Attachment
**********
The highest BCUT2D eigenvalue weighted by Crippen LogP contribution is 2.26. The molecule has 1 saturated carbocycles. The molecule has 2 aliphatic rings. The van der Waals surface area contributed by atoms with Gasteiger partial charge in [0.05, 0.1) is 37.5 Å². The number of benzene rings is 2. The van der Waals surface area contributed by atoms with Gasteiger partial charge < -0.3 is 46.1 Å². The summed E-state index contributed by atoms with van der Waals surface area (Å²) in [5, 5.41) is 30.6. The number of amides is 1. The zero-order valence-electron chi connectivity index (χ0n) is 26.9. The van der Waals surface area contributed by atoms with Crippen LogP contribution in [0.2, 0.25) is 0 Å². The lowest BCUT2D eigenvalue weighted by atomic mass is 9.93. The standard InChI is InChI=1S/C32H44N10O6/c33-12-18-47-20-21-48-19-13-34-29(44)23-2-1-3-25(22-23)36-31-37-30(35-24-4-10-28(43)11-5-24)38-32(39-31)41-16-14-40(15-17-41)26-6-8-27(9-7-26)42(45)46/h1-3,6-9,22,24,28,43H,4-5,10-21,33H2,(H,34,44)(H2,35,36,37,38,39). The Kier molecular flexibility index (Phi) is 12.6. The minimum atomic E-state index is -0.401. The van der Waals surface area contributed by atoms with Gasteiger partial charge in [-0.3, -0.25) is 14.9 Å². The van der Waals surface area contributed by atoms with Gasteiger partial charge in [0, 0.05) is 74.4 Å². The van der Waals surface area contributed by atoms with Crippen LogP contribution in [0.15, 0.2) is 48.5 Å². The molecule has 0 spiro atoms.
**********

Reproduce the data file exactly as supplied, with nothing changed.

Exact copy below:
The highest BCUT2D eigenvalue weighted by Crippen LogP contribution is 2.26. The molecule has 1 saturated carbocycles. The molecule has 2 aliphatic rings. The van der Waals surface area contributed by atoms with Gasteiger partial charge in [0.05, 0.1) is 37.5 Å². The number of benzene rings is 2. The van der Waals surface area contributed by atoms with Gasteiger partial charge < -0.3 is 46.1 Å². The summed E-state index contributed by atoms with van der Waals surface area (Å²) in [5, 5.41) is 30.6. The number of amides is 1. The zero-order valence-electron chi connectivity index (χ0n) is 26.9. The van der Waals surface area contributed by atoms with Crippen LogP contribution in [0.2, 0.25) is 0 Å². The lowest BCUT2D eigenvalue weighted by atomic mass is 9.93. The standard InChI is InChI=1S/C32H44N10O6/c33-12-18-47-20-21-48-19-13-34-29(44)23-2-1-3-25(22-23)36-31-37-30(35-24-4-10-28(43)11-5-24)38-32(39-31)41-16-14-40(15-17-41)26-6-8-27(9-7-26)42(45)46/h1-3,6-9,22,24,28,43H,4-5,10-21,33H2,(H,34,44)(H2,35,36,37,38,39). The Kier molecular flexibility index (Phi) is 12.6. The minimum atomic E-state index is -0.401. The van der Waals surface area contributed by atoms with Gasteiger partial charge in [-0.3, -0.25) is 14.9 Å². The van der Waals surface area contributed by atoms with Gasteiger partial charge in [0, 0.05) is 74.4 Å². The van der Waals surface area contributed by atoms with Crippen LogP contribution in [0.15, 0.2) is 48.5 Å². The molecule has 0 spiro atoms.